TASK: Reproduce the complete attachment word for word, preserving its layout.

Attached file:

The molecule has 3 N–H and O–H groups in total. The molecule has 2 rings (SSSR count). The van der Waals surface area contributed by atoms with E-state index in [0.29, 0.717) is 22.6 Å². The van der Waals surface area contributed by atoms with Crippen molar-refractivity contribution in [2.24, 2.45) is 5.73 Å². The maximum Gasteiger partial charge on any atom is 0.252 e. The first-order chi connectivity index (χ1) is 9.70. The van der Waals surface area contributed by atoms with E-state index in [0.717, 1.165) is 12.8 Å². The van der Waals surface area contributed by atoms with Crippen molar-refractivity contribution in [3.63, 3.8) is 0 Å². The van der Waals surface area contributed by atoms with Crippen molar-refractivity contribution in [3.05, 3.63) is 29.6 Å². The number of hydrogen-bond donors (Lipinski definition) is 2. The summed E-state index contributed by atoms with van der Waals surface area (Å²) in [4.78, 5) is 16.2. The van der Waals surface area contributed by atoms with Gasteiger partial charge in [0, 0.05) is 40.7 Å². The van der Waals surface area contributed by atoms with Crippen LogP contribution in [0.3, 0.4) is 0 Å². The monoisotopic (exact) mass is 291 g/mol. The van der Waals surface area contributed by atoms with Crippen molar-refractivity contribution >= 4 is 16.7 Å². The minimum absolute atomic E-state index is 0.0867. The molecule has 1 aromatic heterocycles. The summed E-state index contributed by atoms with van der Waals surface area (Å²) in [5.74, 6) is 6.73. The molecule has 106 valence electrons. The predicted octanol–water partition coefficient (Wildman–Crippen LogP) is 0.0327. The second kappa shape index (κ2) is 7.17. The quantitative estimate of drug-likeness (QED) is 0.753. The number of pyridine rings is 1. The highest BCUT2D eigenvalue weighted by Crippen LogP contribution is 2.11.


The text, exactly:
The molecule has 3 N–H and O–H groups in total. The molecule has 2 rings (SSSR count). The van der Waals surface area contributed by atoms with E-state index in [0.29, 0.717) is 22.6 Å². The van der Waals surface area contributed by atoms with Crippen molar-refractivity contribution in [2.24, 2.45) is 5.73 Å². The maximum Gasteiger partial charge on any atom is 0.252 e. The first-order chi connectivity index (χ1) is 9.70. The van der Waals surface area contributed by atoms with E-state index in [0.717, 1.165) is 12.8 Å². The van der Waals surface area contributed by atoms with Crippen molar-refractivity contribution in [3.63, 3.8) is 0 Å². The van der Waals surface area contributed by atoms with Crippen molar-refractivity contribution in [3.05, 3.63) is 29.6 Å². The number of hydrogen-bond donors (Lipinski definition) is 2. The summed E-state index contributed by atoms with van der Waals surface area (Å²) in [4.78, 5) is 16.2. The van der Waals surface area contributed by atoms with Gasteiger partial charge in [0, 0.05) is 40.7 Å². The van der Waals surface area contributed by atoms with Crippen LogP contribution in [0.3, 0.4) is 0 Å². The monoisotopic (exact) mass is 291 g/mol. The van der Waals surface area contributed by atoms with Crippen molar-refractivity contribution >= 4 is 16.7 Å². The minimum absolute atomic E-state index is 0.0867. The molecule has 1 aromatic heterocycles. The summed E-state index contributed by atoms with van der Waals surface area (Å²) in [5.74, 6) is 6.73. The molecule has 106 valence electrons. The predicted octanol–water partition coefficient (Wildman–Crippen LogP) is 0.0327. The second kappa shape index (κ2) is 7.17. The quantitative estimate of drug-likeness (QED) is 0.753. The number of pyridine rings is 1. The highest BCUT2D eigenvalue weighted by Crippen LogP contribution is 2.11.